King-Byng: Lessons from History
I guess it's time to break my silence on the issue of the current who-hah in Parliament. I'm amused watching pundits spin on the issue of what the Governor General can and cannot do, and even more amused at Stephen Harper's denial of his own position of a few years ago. It would have been a lot of fun for me to hash this out in my Canadian political history seminar, but we had our last meeting on Wednesday - so I guess the blogosphere will get my ruminations.
Just for a bit of fun, let's take a walk down the path of history. Picture it: Ottawa, 1925 (It's more fun if you imagine Sophia Petrillo delivering this monologue). A federal election has just returned the following results: Liberals 100, Conservatives 115, Progressives 22, Labour and other: a Few. A younger, psychic-consulting Mackenzie King's Liberals have fallen to second-place in the House of Commons. Who forms the government?
If you guessed Arthur Meighen and the Conservatives, you'd be wrong. Mackenzie King, who governed from 1921-25 with the support of the Progressive and Labour members (and more Liberal seats than the Conservatives) decided to try to make a go of a second term. Lord Byng was offended by what he saw as a lack of sportsmanship on King's part, but constitutional convention allowed King to continue governing, as long as he had the support of the House of Commons. Which he did... for several months until a scandal lost King the support of the Progressives. A vote of non-confidence was slated, and King seemed doomed to lose. At that point, he asked for dissolution of Parliament.
Byng, who thought that King should have given Meighen first crack at forming government after the 1925 election, refused and offered Meighen the opportunity to form government. However, lacking any support from the other parties, Meighen's government fell on its first significant vote. King craftily denounced British interference in Canadian politics (Byng was not a Canadian citizen), and won a majority in the 1926 election.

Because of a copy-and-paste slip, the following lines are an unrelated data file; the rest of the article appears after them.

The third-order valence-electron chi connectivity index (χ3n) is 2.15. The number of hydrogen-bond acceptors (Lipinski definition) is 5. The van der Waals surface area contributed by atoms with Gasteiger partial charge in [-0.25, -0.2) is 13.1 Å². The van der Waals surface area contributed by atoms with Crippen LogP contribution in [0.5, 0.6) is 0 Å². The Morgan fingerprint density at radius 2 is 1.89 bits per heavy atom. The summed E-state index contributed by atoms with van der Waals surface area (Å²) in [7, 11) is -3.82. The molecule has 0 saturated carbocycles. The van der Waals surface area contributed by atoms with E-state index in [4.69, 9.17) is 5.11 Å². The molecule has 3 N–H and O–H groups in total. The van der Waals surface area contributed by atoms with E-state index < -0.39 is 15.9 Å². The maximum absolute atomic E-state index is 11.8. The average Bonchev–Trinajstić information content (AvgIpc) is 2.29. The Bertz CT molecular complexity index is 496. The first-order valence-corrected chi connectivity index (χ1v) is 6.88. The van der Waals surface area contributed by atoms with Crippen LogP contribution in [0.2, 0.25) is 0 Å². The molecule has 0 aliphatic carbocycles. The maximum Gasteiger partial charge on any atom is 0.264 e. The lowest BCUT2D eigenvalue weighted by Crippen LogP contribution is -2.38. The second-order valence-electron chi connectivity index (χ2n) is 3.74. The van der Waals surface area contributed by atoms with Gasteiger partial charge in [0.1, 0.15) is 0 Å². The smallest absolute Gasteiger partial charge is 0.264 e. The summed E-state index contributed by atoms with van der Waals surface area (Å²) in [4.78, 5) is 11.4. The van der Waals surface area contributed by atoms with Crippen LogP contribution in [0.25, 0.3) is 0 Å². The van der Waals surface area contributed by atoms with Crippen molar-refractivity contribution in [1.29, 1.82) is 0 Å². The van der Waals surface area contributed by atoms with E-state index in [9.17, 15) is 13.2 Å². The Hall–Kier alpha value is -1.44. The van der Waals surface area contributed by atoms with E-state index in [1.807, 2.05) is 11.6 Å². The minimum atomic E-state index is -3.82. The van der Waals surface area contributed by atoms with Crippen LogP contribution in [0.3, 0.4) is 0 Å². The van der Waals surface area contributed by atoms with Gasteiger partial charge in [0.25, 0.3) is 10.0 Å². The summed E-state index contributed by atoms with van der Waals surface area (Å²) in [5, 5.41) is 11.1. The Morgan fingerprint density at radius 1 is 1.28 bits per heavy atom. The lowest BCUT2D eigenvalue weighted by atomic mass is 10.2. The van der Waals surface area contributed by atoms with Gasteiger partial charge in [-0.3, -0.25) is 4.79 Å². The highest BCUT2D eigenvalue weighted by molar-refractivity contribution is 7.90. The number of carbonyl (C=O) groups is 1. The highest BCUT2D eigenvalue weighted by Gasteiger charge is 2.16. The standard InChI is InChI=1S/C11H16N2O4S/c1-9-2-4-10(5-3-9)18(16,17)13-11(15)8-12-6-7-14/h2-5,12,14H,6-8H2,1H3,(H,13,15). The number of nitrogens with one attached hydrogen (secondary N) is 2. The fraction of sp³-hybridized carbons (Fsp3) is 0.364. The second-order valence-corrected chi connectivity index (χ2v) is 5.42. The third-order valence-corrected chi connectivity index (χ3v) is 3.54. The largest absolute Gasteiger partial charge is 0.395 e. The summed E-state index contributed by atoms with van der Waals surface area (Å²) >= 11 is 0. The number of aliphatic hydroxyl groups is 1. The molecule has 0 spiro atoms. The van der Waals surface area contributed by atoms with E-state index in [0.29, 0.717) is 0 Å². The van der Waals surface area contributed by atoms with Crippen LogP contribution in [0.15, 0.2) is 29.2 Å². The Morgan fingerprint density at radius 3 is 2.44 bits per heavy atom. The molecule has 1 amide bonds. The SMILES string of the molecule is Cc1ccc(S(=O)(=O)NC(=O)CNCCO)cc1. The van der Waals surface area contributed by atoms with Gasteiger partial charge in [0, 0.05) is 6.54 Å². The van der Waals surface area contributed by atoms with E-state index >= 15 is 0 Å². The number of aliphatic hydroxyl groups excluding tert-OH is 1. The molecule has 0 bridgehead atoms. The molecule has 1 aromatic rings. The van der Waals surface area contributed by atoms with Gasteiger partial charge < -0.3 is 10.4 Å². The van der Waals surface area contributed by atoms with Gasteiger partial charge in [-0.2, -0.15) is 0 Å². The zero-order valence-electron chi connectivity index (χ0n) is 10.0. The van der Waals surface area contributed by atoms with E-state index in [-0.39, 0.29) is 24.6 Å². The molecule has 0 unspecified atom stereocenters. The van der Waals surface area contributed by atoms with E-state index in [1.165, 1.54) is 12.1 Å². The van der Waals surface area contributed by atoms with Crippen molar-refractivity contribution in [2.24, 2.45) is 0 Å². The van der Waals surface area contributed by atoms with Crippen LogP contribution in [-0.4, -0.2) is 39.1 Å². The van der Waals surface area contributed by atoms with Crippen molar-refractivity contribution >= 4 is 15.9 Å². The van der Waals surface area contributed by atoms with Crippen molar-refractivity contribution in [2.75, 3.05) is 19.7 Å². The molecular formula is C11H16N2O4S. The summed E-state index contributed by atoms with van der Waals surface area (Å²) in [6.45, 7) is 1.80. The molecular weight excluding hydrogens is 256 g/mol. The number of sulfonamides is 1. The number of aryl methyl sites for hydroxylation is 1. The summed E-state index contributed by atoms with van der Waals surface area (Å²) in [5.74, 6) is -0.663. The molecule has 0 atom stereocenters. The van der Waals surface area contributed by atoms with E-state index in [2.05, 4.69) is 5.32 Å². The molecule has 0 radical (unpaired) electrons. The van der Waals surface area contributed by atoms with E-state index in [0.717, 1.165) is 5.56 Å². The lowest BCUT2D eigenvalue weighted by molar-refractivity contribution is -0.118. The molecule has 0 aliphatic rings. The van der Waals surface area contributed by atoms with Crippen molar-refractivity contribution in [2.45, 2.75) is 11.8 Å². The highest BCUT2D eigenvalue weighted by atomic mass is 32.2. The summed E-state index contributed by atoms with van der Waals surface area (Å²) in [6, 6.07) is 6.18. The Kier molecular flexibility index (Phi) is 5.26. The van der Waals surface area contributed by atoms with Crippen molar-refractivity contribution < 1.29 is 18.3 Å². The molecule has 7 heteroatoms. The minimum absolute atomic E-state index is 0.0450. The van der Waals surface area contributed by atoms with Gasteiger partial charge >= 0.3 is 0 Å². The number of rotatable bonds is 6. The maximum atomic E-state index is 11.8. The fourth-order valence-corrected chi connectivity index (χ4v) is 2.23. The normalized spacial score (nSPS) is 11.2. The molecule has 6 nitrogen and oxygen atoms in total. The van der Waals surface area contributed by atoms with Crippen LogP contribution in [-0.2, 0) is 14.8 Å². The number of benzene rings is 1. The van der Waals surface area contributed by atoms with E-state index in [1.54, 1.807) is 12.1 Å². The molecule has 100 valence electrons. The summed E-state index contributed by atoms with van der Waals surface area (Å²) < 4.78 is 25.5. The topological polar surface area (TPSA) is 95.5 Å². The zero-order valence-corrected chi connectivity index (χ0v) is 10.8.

What lessons, if any, does King-Byng teach us? Well, first of all, it shows us that the party with the largest number of seats in the House - but not a majority - need not be the government (hello Stephen!). Second, it shows that the Governor General need not follow the current Prime Minister's advice all the time. Third, it does show that if you're going to take a shot at replacing an existing minority government, you'd better have the ability to survive a vote in the House, or you may just face some nasty political blowback from the electorate.
It is this third criteria that should be first and foremost in the minds of the Liberal-NDP-Bloc team. If they stab each other in the back too quickly, it will allow the Conservatives to cast these actions in whatever way they see fit, and probably fool the electorate into buying their version of events. However, if the alternate minority can survive for a year or so, it will allow the other parties to spin a better narrative - at least if they are able to develop some constructive policies in the meantime. The question is whether they have learned anything from Harper's last week, or whether they too will be tempted to engage in some ill-advised partisan (or inter-party) bickering and coalition blackmail.Recommend this Post